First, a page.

The Times on Thursday reported that chief executive Emma Walmsley is considering “asset collaborations or technology platforms”, developing new assets and “out-licensing” products, following the deal with Merck KGaA worth up to £3.2 billion (APMHE 61742) and the $5.1 billion Tesaro acquisition earlier this year (APMHE 60877).

Sanofi expects new drug launches to drive growth

Olivier Brandicourt, the chief executive of Sanofi, said on Thursday that its recent restructuring had "brought fruit this year" and promised to increase 2019 profits with new launches, the FT reported on Thursday.
He was speaking with journalists as he outlined Sanofi's full year 2018 results (APMHE 61765). At constant exchange rates, earnings per share increased 5.1%, which the FT said is at the upper end of the company’s target. It said it expects net income to increase by 3% to 5% this year.
Sanofi's hopes its new drug launches will offset pressure from declining revenues at its diabetes franchise, especially in the U.S., the paper noted. Sales in its diabetes and cardiovascular division were down 7.9% in 2018.
The drugmaker said there was robust demand for its eczema treatment Dupixent (dupilumab), which recently launched in the U.S.. On Wednesday, the U.S. Food and Drug Administration (FDA) said it had approved the group’s Cablivi (caplacizumab) to treat a rare blood-clotting disorder in adults (APMHE 59522).

Diabetes pill could inject insulin directly into stomach wall

U.S. researchers at Novo Nordisk and the Massachusetts Institute of Technology (MIT) are developing a pill that injects insulin directly into the stomach wall as an alternative for diabetics currently injecting themselves through the skin, the FT reported on Thursday.
The oral insulin's shape is based on the steeply domed shell of the leopard tortoise, which allows the animal to right itself if it rolls on to its back, the paper said. The pill orients itself after being swallowed, then inserts a tiny needle of compressed insulin into the stomach tissue wall.
Researchers have tested a prototype in pigs, and will next develop a version for human patients.
Scientists have been trying and failing for decades to develop an oral insulin to save the inconvenience of daily injections. The difficulty is that the harshly acid environment of the stomach quickly destroys insulin, a large protein molecule, before it can enter the bloodstream, the FT noted.

Critics slam UK plans to sell genomics tests to healthy people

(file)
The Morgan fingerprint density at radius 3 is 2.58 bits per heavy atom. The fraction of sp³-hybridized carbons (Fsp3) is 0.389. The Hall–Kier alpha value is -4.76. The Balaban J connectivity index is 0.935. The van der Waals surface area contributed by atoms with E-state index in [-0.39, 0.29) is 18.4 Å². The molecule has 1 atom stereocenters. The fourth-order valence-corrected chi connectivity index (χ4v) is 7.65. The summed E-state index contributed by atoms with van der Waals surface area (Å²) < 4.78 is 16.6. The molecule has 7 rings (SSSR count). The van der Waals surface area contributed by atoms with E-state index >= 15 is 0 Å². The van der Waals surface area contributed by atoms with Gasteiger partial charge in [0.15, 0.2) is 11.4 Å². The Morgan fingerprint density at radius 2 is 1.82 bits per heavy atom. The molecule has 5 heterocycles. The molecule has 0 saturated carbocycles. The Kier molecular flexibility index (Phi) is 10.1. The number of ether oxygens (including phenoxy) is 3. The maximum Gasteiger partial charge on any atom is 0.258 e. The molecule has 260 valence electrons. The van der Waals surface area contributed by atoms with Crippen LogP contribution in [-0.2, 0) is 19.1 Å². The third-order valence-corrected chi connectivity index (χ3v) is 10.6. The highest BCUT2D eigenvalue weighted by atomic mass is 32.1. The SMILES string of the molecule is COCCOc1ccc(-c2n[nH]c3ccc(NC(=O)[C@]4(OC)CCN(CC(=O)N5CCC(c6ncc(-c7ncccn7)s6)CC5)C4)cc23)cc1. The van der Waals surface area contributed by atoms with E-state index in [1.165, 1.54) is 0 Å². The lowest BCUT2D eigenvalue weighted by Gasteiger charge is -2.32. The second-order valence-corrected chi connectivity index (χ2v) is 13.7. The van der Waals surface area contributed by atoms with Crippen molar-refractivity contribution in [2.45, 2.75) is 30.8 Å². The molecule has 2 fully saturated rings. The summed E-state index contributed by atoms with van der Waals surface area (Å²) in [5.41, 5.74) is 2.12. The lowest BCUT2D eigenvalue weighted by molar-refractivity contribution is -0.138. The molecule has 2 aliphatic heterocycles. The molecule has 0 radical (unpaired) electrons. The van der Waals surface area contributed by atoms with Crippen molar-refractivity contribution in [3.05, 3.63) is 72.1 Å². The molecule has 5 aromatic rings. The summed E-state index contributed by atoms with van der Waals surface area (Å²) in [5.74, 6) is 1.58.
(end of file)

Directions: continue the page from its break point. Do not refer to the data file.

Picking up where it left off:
An opinion piece in The Guardian on Thursday slammed the UK government's plans to offer genetic testing on the NHS to healthy patients who will pay for the service.
The plans were announced last week by Health and Social Care Secretary Matt Hancock. The idea is that the "genomics volunteers” will pay for the sequencing and for its interpretation, while agreeing to donate the results in anonymous form to the Genomics England databank, The Guardian noted.
However, the writer of the opinion piece, Dr David King, a former molecular biologist and director of public interest watchdog group Human Genetics Alert, said: "The fact that the volunteers are being asked to pay for test results, delivered by a healthcare provider rather than a private genetic-testing company, must give them the impression that there are personal health benefits to be gained.
"And that is the flaw: as Prof Anneke Lucassen, the chairwoman of the British Society for Genetic Medicine, pointed out, the predictive value of genomic sequence results for healthy people is extremely dubious. Thus far, Genomics England’s 100,000 Genomes project sensibly focused on people who could genuinely benefit from the data, such as those with undiagnosed rare genetic diseases and those with certain tumours where knowledge of precisely which genetic mutations are present can guide treatment."
He also cited an open letter in The Times last week from the head of research at the UK's Alzheimer's Society, Dr James Pickett, who said offering a paid-for service in this manner would "create two-tier access to services, where people who can pay are able to access services that are denied to those who cannot”.
King added that the service is likely to result in mass confusion and anxiety by presenting participants with vast quantities of data which require training to understand, and that it could create extra pressure on GPs from “worried well” patients coming to them with DNA test results.